Vice Provost for Teaching & Learning
By R. F. MCKAY
March 25, 2013
As new MOOCs are made available to the world at large, professors innovate on campus to make Stanford-only courses more exciting and effective.
Around 20 Stanford courses will be taught entirely or partially online this spring. According to the university's Office of the Vice Provost for Online Learning, some courses have been taught before, others are brand new; some are entirely for public consumption, while others are reserved for on-campus students.
While at first online courses tended to emphasize computer science and engineering, the offerings now include courses from political science, the humanities and public health, among many other fields.
"It's great to see more of last year's faculty interest come to fruition this year in new course experiences," said John Mitchell, vice provost for online learning. "Not only are we seeing new approaches on increasingly sophisticated online platforms, but additional faculty from a broader range of academic fields are finding new ways to connect with their students here on campus."
As in previous quarters, courses are offered on a variety of platforms, including the open-source Class2Go, developed by a team of Stanford engineers; Coursera, founded by Stanford computer science professors currently on leave; Venture Lab, founded by faculty and graduate students from the Department of Management Science and Engineering; and older, more established platforms such as Stanford's CourseWork, iTunes U and YouTube. Unlike many other universities, Stanford allows professors to choose whichever platform best suits their pedagogical purposes.
Among the massive open online courses, or MOOCs, offered in spring is Comparative Democratic Development, taught by Larry Diamond, a professor of political science and senior fellow at the Hoover Institution. Diamond describes his course as a "broad, introductory survey of the political, social, cultural, economic, institutional and international factors that foster and obstruct the development and consolidation of democracy."
Another course being taught to the public at large is Graph Partitioning and Expanders; instructor Luca Trevisan is a professor of computer science. The course is based on CS366, which is aimed at advanced students. The online version will be on Venture Lab, a platform whose outstanding feature is that much of the classwork is done by student teams.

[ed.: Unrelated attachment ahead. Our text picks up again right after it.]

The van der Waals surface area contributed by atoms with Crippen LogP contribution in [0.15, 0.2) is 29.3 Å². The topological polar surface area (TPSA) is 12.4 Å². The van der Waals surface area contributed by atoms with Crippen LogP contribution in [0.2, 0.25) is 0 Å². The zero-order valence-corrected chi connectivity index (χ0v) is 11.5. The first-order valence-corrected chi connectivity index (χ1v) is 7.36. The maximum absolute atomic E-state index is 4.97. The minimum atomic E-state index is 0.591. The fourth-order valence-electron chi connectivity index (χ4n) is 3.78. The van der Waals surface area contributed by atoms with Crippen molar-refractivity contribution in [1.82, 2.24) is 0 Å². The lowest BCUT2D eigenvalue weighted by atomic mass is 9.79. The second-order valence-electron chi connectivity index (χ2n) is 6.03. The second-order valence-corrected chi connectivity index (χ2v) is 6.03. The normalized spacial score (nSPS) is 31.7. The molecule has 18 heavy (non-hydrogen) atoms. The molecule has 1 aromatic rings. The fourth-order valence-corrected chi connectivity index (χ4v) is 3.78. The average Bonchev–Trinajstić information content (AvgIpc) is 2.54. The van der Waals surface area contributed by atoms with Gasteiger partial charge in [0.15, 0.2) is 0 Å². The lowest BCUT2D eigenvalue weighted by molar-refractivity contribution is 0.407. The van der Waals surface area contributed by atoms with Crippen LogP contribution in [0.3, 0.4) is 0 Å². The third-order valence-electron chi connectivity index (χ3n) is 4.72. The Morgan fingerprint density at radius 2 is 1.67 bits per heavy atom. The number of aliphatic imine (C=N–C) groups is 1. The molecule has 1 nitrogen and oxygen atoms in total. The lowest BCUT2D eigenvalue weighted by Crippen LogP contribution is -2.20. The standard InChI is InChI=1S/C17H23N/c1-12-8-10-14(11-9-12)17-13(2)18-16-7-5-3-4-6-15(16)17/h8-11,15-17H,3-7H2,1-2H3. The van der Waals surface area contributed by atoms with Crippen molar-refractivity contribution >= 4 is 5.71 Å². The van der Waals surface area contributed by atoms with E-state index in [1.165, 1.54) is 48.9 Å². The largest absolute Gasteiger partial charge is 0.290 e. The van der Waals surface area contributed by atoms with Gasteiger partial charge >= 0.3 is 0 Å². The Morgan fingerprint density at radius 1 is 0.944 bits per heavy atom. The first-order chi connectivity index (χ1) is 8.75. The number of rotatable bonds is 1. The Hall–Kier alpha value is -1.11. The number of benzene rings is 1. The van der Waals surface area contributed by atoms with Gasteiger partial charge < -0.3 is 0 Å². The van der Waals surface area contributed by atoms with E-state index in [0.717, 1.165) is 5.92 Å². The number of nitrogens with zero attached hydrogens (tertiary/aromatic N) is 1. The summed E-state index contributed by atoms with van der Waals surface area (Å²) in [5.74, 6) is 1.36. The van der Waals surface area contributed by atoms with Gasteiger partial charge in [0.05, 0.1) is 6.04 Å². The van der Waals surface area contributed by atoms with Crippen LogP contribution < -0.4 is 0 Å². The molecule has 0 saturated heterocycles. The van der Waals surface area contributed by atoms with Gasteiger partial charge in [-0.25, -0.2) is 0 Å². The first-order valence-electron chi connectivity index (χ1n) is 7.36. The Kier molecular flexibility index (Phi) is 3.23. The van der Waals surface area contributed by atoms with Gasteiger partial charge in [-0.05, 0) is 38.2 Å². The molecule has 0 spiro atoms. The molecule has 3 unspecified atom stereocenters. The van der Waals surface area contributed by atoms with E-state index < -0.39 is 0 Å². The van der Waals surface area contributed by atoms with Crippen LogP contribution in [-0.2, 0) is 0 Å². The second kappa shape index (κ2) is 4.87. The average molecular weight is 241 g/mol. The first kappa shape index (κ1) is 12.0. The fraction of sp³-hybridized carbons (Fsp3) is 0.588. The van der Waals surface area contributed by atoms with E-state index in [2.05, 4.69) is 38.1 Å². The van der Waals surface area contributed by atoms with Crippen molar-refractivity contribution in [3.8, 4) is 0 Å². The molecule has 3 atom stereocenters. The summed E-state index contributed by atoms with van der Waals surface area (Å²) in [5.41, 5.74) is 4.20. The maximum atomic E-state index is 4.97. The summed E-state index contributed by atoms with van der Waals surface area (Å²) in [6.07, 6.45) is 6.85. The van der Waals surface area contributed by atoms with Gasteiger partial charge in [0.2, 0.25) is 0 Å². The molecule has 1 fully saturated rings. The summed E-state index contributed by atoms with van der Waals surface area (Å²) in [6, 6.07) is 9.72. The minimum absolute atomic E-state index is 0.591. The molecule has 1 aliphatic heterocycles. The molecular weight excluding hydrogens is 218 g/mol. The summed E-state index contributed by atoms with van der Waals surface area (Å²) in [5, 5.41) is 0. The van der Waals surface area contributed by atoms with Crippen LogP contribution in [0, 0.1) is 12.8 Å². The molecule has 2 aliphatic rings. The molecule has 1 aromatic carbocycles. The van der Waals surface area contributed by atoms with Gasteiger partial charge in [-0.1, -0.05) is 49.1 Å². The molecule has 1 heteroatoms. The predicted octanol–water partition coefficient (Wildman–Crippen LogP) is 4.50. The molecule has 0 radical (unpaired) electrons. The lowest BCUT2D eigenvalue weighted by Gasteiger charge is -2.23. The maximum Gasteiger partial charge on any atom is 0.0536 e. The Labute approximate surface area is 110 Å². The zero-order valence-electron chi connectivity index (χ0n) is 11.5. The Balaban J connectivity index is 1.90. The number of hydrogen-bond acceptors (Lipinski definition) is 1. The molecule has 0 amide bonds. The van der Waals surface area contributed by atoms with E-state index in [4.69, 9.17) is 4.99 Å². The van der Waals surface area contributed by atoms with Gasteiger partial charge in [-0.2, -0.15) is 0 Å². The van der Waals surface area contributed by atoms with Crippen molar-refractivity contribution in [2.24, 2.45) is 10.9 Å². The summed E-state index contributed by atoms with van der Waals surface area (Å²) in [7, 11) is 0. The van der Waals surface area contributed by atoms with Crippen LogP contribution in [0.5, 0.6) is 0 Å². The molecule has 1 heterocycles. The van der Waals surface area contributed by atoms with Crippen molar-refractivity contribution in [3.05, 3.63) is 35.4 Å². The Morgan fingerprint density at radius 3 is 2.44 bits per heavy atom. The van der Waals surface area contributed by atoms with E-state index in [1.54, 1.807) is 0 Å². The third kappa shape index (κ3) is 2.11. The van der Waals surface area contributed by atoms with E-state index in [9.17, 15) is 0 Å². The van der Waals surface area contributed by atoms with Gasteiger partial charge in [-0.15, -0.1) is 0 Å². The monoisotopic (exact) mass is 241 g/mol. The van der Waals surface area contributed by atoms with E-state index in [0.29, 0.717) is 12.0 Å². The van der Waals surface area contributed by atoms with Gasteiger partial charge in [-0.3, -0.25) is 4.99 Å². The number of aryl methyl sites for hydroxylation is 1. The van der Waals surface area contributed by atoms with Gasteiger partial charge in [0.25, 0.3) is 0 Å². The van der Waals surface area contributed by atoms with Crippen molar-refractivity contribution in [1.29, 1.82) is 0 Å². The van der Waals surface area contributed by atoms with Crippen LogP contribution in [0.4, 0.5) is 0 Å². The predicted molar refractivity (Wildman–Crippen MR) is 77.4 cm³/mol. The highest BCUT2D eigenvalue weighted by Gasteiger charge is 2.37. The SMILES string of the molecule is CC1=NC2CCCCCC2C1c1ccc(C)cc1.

Diamond's class is set to start April 1, and Trevisan's class April 15. Later in the month Mobile Health Without Borders will make its debut. This is a unique offering, taught by three Stanford physicians with vast international experience. It will be structured like a conference, with lectures by a wide array of experts, online discussions and team projects.
And Maya Adam, who teaches in the Program in Human Biology, will unveil the MOOC version of herIntroduction to Child Nutrition (HumBio81Q), complete with videos on how to cook healthful meals for kids.
Other MOOCs include Social and Economic Networks, by economics Professor Matt Jackson, taught on Coursera; Statistics in Medicine, by Kristin Sainani, an epidemiologist who previously taught a course on science-writing on Coursera and has now switched to Class2Go; and a rerun of Machine Learning, taught by Andrew Ng, one of Coursera's co-founders.
Stanford students also are benefitting from new technology and pedagogical approaches. There are many classes featuring online technology and videos open only to enrolled students.
One of these is Networks: Ecological, Revolutionary, Digital, taught by Dan Edelstein, an associate professor in the Department of French and Italian with historical leanings, and Deborah Gordon, a professor of biology whose work on ants has garnered international attention. Edelstein's networks involve expansive letter-writing in 18th-century Europe among writers, thinkers, scientists and ambassadors; Gordon's involve, of course, ants. For several years Edelstein has been working on an international team developing an ambitious Republic of Letters website that will form an integral part of the class, with students building on network structures already in place to consider the relationships between intellectual and natural worlds.
Anne Friedlander's Applied Topics in Physiology (HumBio135s) includes videos made with the Stanford Storytelling Project designed to help students learn to explain science through narrative. Throughout the quarter, students will create podcasts about such topics as sports and exercise, cardiovascular health and aging.
Stanford has been a pioneer in online learning, or distance learning, for decades, and it continues devoting attention to pre-MOOC vehicles. Among them are the Stanford Center for Professional Development (SCPD) and Stanford Engineering Everywhere (SEE), both at the School of Engineering. SCPD currently is offering for-tuition courses leading to certificates and graduate degrees. SEE offers open education resources for popular Stanford engineering classes; there is no charge.
Many of the online or blended courses offered this quarter were made possible by seed grants awarded by the Office of the Vice Provost for Online Learning; some received additional support from specific schools of the university.
For a complete list of upcoming courses, as well as archived material from past classes and information on seed grants, visit Stanford Online.
R. F. MacKay is a writer for the Office of the Vice Provost for Online Learning.
Amy Collier, Office of the Vice Provost for Online Learning: (650) 725-4164, firstname.lastname@example.org
Brad Hayward, University Communications: (650) 724-0199, email@example.com
R. F. MacKay, Office of the Vice Provost for Online Learning: firstname.lastname@example.org